The Extremist Watchdog: Meet the Husky Who Tracks Online Hate

Prepared by a UConn human rights education to confront hatred and intolerance around the globe

headshot of Emily Kaufman

(Contributed Photo)

When members of the exclusively male right-wing group known as the Proud Boys are talking amongst themselves in obscure online forums, there is a good chance that a woman named Emily Kaufman ’16 (CLAS) is watching them.

A proud Husky alumna, Kaufman works as an investigative researcher with the Anti-Defamation League’s Center on Extremism. A leading authority on hate, extremism, antisemitism and terrorism, the center’s researchers, including Kaufman, monitor the online presence of groups and organizations in order to expose and disrupt them, to educate law enforcement about the workings and actions of the groups, and to help the public identify and deal with extremist threats.

Kaufman herself is responsible for watching the online actions and interactions of five different groups, organizations, or movements. Day in and out, she logs into an ever-changing assortment of online platforms – sites known for the kind of low or no-moderation access that attracts the worst that the internet has to offer – in order to build her expert knowledge of the groups.

And, to spot trouble, hopefully before it happens.

“History has proven that violence is core to right-wing extremist group activity in the United States,” she says. “The Proud Boys, a group that I monitor, are quite willing to engage with their fists – violence is an expression of their ideology. When you look at another disparate movement, such as neo-Nazi accelerationists, adherents embrace violence and militancy. So, it’s imperative that we remain vigilant in monitoring, exposing, and disrupting these bad actors whose ideology can often manifest into real-life violence.”

The world was witness to that violence on January 6, 2021, when violent insurrectionists – including known members of the Proud Boys – stormed the U.S. Capitol Building, when what began as rhetoric escalated into violence.

The inherent power of language is one factor that has drawn Kaufman to what she calls her “dream job” with the ADL.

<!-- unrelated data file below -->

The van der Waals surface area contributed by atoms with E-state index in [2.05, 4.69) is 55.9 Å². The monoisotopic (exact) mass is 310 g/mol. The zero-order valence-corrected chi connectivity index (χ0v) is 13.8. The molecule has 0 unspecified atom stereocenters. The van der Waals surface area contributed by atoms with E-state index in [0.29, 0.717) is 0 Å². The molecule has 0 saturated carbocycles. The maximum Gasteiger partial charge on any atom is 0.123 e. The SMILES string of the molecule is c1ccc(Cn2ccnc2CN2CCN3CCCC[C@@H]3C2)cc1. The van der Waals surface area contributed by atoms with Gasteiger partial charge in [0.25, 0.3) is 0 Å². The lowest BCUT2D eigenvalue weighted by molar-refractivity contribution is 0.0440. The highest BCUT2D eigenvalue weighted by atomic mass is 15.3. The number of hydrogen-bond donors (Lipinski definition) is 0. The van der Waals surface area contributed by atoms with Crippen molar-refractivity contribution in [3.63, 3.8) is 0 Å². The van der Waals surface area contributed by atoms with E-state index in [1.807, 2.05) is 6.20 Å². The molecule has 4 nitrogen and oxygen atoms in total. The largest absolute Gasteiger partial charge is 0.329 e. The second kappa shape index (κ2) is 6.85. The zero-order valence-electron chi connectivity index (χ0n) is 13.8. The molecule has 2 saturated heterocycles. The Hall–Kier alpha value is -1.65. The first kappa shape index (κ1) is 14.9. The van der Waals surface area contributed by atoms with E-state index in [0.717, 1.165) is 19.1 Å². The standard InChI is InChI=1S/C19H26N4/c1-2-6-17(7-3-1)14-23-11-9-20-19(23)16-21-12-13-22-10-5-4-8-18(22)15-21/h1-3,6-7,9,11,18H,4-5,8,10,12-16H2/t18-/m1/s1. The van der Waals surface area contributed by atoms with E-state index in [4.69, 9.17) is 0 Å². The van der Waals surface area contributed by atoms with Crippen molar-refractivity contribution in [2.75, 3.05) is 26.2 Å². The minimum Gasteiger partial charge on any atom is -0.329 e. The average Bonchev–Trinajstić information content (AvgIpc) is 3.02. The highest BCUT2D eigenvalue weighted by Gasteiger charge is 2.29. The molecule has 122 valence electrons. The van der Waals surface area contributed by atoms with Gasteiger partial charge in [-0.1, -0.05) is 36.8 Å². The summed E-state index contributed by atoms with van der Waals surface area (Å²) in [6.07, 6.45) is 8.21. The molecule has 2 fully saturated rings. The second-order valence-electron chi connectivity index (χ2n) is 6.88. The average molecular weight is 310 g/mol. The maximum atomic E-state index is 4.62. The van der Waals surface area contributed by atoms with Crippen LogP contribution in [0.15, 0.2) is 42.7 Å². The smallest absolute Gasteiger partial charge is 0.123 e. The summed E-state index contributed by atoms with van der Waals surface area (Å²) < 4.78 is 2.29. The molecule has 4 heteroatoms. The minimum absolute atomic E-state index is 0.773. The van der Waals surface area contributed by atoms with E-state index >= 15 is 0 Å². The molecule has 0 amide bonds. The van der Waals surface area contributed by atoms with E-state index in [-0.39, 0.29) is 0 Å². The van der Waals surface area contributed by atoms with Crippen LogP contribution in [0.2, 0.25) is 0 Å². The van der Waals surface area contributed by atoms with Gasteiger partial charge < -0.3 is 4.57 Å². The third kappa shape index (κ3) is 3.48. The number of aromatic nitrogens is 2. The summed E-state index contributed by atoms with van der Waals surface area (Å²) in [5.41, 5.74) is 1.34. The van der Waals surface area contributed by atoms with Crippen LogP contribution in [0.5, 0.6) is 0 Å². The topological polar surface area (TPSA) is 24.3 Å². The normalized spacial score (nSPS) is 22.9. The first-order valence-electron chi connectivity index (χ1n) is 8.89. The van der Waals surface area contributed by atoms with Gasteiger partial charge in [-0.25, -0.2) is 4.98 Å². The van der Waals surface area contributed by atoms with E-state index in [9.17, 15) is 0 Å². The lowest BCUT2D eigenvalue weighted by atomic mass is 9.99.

“From my time at UConn, having had amazing experiences of historically seeing this language – dangerous language – and what it can lead to, I think looking into language and the actions of these groups, and looking at the climate of increasingly violent rhetoric across our society, is one of the most important things that anyone could be doing,” Kaufman says.

Kaufman came to UConn as part of the inaugural cohort of Human Rights majors through UConn’s Human Rights Institute (HRI) ; she double majored in Cognitive Sciences to further her understanding of language’s power.

“I think I’ve always really been inspired by people around me who stood up to hate,” she says, “and I had just this natural interest in language – how language can be used in really positive ways to uplift people, but also how dangerous language and rhetoric can be. I’ve always been really interested in this phenomenon.”

As an undergraduate, she studied abroad in South Africa with support from a U.S. State Department Gilman Scholarship and funding from HRI, and spent her time there with an HIV/AIDS advocacy organization, learning from anti-apartheid activists and getting an introduction to grassroots mobilizing. She attended international conferences, and worked with organizations that promote human rights in business practices, meeting with global human rights leaders as she sought out her own place in the human rights landscape.

There’s an amazing community of people at the Human Rights Institute who are so dedicated to fighting injustice in a variety of ways. — Emily Kaufman '16